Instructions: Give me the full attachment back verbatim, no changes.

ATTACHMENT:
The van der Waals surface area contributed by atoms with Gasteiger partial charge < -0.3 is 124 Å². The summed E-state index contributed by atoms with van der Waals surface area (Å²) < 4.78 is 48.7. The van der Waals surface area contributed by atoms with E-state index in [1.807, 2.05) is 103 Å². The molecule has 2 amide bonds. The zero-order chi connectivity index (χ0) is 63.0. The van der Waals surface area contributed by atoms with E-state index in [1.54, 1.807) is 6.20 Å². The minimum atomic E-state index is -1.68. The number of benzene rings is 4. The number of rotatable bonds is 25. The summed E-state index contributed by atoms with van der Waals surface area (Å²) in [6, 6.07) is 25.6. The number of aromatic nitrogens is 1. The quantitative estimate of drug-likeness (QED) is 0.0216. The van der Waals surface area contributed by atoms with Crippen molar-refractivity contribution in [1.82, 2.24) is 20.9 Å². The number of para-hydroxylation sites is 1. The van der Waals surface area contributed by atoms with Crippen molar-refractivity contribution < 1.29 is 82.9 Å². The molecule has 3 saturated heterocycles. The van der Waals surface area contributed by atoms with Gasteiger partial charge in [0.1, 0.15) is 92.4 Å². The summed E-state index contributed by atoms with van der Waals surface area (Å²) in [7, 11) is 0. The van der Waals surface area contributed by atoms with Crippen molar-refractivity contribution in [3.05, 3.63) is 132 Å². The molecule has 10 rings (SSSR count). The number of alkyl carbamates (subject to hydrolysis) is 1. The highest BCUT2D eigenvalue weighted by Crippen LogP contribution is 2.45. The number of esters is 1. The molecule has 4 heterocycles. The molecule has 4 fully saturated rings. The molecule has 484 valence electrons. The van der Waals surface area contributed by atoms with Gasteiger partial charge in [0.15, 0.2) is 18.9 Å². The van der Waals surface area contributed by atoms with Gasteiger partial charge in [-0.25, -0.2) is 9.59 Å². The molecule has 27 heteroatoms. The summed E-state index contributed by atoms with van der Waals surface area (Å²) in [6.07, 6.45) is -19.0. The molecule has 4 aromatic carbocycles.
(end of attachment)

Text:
The van der Waals surface area contributed by atoms with Gasteiger partial charge < -0.3 is 124 Å². The summed E-state index contributed by atoms with van der Waals surface area (Å²) < 4.78 is 48.7. The van der Waals surface area contributed by atoms with E-state index in [1.807, 2.05) is 103 Å². The molecule has 2 amide bonds. The zero-order chi connectivity index (χ0) is 63.0. The van der Waals surface area contributed by atoms with E-state index in [1.54, 1.807) is 6.20 Å². The minimum atomic E-state index is -1.68. The number of benzene rings is 4. The number of rotatable bonds is 25. The summed E-state index contributed by atoms with van der Waals surface area (Å²) in [6, 6.07) is 25.6. The number of aromatic nitrogens is 1. The quantitative estimate of drug-likeness (QED) is 0.0216. The van der Waals surface area contributed by atoms with Crippen molar-refractivity contribution in [1.82, 2.24) is 20.9 Å². The number of para-hydroxylation sites is 1. The van der Waals surface area contributed by atoms with Crippen molar-refractivity contribution < 1.29 is 82.9 Å². The molecule has 3 saturated heterocycles. The van der Waals surface area contributed by atoms with Gasteiger partial charge in [0.1, 0.15) is 92.4 Å². The summed E-state index contributed by atoms with van der Waals surface area (Å²) in [7, 11) is 0. The van der Waals surface area contributed by atoms with Crippen molar-refractivity contribution in [3.05, 3.63) is 132 Å². The molecule has 10 rings (SSSR count). The number of alkyl carbamates (subject to hydrolysis) is 1. The highest BCUT2D eigenvalue weighted by Crippen LogP contribution is 2.45. The number of esters is 1. The molecule has 4 heterocycles. The molecule has 4 fully saturated rings. The molecule has 484 valence electrons. The van der Waals surface area contributed by atoms with Gasteiger partial charge in [0.15, 0.2) is 18.9 Å². The van der Waals surface area contributed by atoms with Gasteiger partial charge in [-0.25, -0.2) is 9.59 Å². The molecule has 27 heteroatoms. The summed E-state index contributed by atoms with van der Waals surface area (Å²) in [6.07, 6.45) is -19.0. The molecule has 4 aromatic carbocycles.